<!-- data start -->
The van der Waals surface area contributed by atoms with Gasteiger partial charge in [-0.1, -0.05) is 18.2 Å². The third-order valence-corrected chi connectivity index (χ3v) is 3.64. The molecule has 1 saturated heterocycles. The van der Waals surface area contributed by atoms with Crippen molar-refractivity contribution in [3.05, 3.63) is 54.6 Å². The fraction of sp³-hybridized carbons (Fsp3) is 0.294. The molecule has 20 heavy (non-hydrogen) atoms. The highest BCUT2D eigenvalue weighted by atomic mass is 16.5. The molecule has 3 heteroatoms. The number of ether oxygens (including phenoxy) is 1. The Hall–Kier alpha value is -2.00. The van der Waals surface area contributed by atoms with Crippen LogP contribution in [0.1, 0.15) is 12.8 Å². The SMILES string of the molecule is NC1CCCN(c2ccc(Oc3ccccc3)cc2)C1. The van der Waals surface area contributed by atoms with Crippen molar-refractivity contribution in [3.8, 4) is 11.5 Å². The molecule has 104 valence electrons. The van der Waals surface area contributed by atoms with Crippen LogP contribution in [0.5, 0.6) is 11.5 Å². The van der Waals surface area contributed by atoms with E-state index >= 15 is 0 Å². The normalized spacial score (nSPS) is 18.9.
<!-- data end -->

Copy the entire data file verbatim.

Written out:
The van der Waals surface area contributed by atoms with Gasteiger partial charge in [-0.1, -0.05) is 18.2 Å². The third-order valence-corrected chi connectivity index (χ3v) is 3.64. The molecule has 1 saturated heterocycles. The van der Waals surface area contributed by atoms with Crippen molar-refractivity contribution in [3.05, 3.63) is 54.6 Å². The fraction of sp³-hybridized carbons (Fsp3) is 0.294. The molecule has 20 heavy (non-hydrogen) atoms. The highest BCUT2D eigenvalue weighted by atomic mass is 16.5. The molecule has 3 heteroatoms. The number of ether oxygens (including phenoxy) is 1. The Hall–Kier alpha value is -2.00. The van der Waals surface area contributed by atoms with Crippen LogP contribution in [0.1, 0.15) is 12.8 Å². The SMILES string of the molecule is NC1CCCN(c2ccc(Oc3ccccc3)cc2)C1. The van der Waals surface area contributed by atoms with Crippen molar-refractivity contribution in [3.8, 4) is 11.5 Å². The molecule has 104 valence electrons. The van der Waals surface area contributed by atoms with Crippen LogP contribution in [0.5, 0.6) is 11.5 Å². The van der Waals surface area contributed by atoms with E-state index >= 15 is 0 Å². The normalized spacial score (nSPS) is 18.9.